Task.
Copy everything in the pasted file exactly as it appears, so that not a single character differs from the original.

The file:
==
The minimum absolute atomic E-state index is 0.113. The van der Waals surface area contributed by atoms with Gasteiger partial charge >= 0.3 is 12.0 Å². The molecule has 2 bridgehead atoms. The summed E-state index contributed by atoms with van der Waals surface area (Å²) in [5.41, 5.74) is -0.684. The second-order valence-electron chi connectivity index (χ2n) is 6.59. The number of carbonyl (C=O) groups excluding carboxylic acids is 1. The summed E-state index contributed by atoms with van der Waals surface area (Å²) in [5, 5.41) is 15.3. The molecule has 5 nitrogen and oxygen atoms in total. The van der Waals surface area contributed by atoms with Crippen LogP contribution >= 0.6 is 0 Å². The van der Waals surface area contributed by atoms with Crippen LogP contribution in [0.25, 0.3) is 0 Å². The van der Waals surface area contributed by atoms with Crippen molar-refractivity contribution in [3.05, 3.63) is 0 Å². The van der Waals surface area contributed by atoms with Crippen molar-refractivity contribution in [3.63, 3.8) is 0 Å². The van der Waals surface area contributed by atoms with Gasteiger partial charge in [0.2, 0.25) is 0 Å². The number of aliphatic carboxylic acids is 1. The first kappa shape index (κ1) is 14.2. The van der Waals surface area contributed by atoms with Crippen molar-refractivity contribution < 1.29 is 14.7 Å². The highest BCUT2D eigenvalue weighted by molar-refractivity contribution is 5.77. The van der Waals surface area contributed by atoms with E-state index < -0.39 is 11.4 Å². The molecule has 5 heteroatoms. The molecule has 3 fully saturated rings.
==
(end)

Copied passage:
The minimum absolute atomic E-state index is 0.113. The van der Waals surface area contributed by atoms with Gasteiger partial charge >= 0.3 is 12.0 Å². The molecule has 2 bridgehead atoms. The summed E-state index contributed by atoms with van der Waals surface area (Å²) in [5.41, 5.74) is -0.684. The second-order valence-electron chi connectivity index (χ2n) is 6.59. The number of carbonyl (C=O) groups excluding carboxylic acids is 1. The summed E-state index contributed by atoms with van der Waals surface area (Å²) in [5, 5.41) is 15.3. The molecule has 5 nitrogen and oxygen atoms in total. The van der Waals surface area contributed by atoms with Crippen LogP contribution >= 0.6 is 0 Å². The van der Waals surface area contributed by atoms with Crippen LogP contribution in [0.25, 0.3) is 0 Å². The van der Waals surface area contributed by atoms with Crippen molar-refractivity contribution in [3.05, 3.63) is 0 Å². The van der Waals surface area contributed by atoms with Crippen molar-refractivity contribution in [3.63, 3.8) is 0 Å². The van der Waals surface area contributed by atoms with Gasteiger partial charge in [0.2, 0.25) is 0 Å². The number of aliphatic carboxylic acids is 1. The first kappa shape index (κ1) is 14.2. The van der Waals surface area contributed by atoms with Crippen molar-refractivity contribution < 1.29 is 14.7 Å². The highest BCUT2D eigenvalue weighted by molar-refractivity contribution is 5.77. The van der Waals surface area contributed by atoms with E-state index < -0.39 is 11.4 Å². The molecule has 5 heteroatoms. The molecule has 3 fully saturated rings.